Houston Forward Times

19 February 2014 Written by  Jeffrey L. Boney


JBoney Speaks PHOTO - Copy

Everybody who truly knows me knows that I am an experienced business man and have a business mind. I have worked in the private sector; in Corporate America; in the non-profit world; and I’ve owned my own business for nearly two decades. I know my way around business.

One thing that I know, in being immersed in business, is that every business will have its own unique set of challenges at one point or another. When a business faces challenges and when issues arise, the leadership or owners of that business must acknowledge those challenges and develop a strategy to fix the problems and turn things around.

Whether a business is losing money, losing clients/customers, failing to generate a profit or tarnishing the overall brand of the business, you must look at the leadership of that business first, in order to find out who needs to be held accountable for the current state of the business.

In all my many years of experience, I have never seen a business fail to make major adjustments within their organization in order to right the ship; many times that means firing anyone in leadership who were not providing clear direction and who was not making sure that the business was providing the clients/customers with the service they deserved.

One other important point to make surrounding these decisions that are made is that leadership rarely ever makes a decision to completely shut down their entire operation or close their business because of these challenges or issues.

Mostly, they are able to quickly decipher that many of their problems stem from poor leadership and a lack of clear direction.

True leaders brainstorm ideas and perform an audit or SWOT analysis so they can determine what the root cause of the problems are and decide what the proper course of action should be.

I have seen many businesses, including Fortune 500 companies, who have had financial issues and changes in the market and made critical decisions that helped the company recover.

We often hear about and see businesses file bankruptcy in order to avoid being swallowed up by debt owed to creditors. They make this decision in order to avoid completely shutting down and to effectively regroup and start over with a new slate.

We must look at our community schools like we look at a business; as a matter of fact it is a business.

Our community schools are like franchises for a major business, which happens to be the Houston Independent School District (HISD) or any other school district across the country that is closing community schools.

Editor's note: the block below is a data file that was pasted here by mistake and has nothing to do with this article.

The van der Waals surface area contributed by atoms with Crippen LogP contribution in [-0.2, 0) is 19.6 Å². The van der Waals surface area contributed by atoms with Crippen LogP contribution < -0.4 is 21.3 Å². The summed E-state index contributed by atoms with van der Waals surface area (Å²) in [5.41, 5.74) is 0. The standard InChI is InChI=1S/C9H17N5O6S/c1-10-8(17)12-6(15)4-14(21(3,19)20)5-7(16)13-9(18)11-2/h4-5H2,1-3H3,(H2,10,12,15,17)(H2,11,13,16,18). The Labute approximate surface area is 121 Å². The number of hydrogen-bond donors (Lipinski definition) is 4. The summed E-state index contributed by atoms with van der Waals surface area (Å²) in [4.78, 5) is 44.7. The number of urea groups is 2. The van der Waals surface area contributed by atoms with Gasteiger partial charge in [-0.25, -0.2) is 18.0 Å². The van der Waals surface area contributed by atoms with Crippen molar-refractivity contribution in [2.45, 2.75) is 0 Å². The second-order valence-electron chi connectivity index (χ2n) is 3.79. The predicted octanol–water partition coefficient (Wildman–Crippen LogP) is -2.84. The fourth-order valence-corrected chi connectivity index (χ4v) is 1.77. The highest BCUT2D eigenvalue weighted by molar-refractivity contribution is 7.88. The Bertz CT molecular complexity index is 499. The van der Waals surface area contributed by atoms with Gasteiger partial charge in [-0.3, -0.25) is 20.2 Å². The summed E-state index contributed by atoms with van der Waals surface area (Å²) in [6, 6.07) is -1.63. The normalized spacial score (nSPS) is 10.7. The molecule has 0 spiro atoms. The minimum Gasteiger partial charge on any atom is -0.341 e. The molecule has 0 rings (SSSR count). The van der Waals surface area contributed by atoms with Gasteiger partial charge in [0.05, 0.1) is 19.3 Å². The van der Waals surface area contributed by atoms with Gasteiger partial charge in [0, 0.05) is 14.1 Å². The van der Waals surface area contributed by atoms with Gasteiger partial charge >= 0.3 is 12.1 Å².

Think about McDonald’s for instance. McDonald’s is the epitome of a successful business enterprise and they know a thing or two about customer service. As a McDonald’s franchise owner, one would expect the leadership from company headquarters to make sure you had the same resources and training that each and every one of their stores had in order to be successful.

But imagine if the leadership decided to treat you unfairly as a franchise owner and made a conscious decision to not provide you with the necessary resources and training you need to be as successful as your peers.

Can you imagine not having cups, napkins, condiments, hamburger patties, hamburger buns or employee and management training to operate your franchise? Of course not; your store would struggle.

But because McDonald’s cares about its overall brand and because they want to provide quality customer service, they invest the same resources and training into each and every franchise they bring on board, because they want equal success and increased brand awareness.

Our schools have customers and they are called students and parents; unfortunately these customers aren’t receiving the same resources and training that their peers are receiving in other parts of the city. It is a travesty.

It is beyond time for HISD to have an "Extreme Makeover" School Edition which also applies to other school districts across the country that has chosen this horrendous education model. This "Extreme Makeover" must start with the removal of the current leadership; that means firing Superintendent Terry Grier and voting out the current Board of Trustees who believe in embracing an educational approach that decimates local communities of color.

Once this overhaul of leadership takes place and HISD starts over, each HISD school must begin to receive the same resources, attention and marketing that others get and if handled right, no other school should be put on the chopping blocks ever again.

So you can continue to extend Terry Grier’s contract; give him unlimited and unchecked power; pay him $300k per year; give him monthly stipends; give him over $115k in bonuses--all for getting the following back in return: closed schools, fired seasoned teachers; non-committed principals with high turnover; and the removal of much needed programs.

Or you can decide that new leadership is needed; a drastic makeover is necessary; and at the end of the day, you can choose to be on the same page with the same message. That message is:

Terry Grier has got to go!

Jeffrey L. Boney serves as Associate Editor and is an award-winning journalist for the Houston Forward Times newspaper. Jeffrey is a Next Generation Project Fellow, dynamic, international speaker, experienced entrepreneur, business development strategist and Founder/CEO of the Texas Business Alliance. If you would like to request Jeffrey as a speaker, you can reach him at This email address is being protected from spambots. You need JavaScript enabled to view it. .

MAA WereReady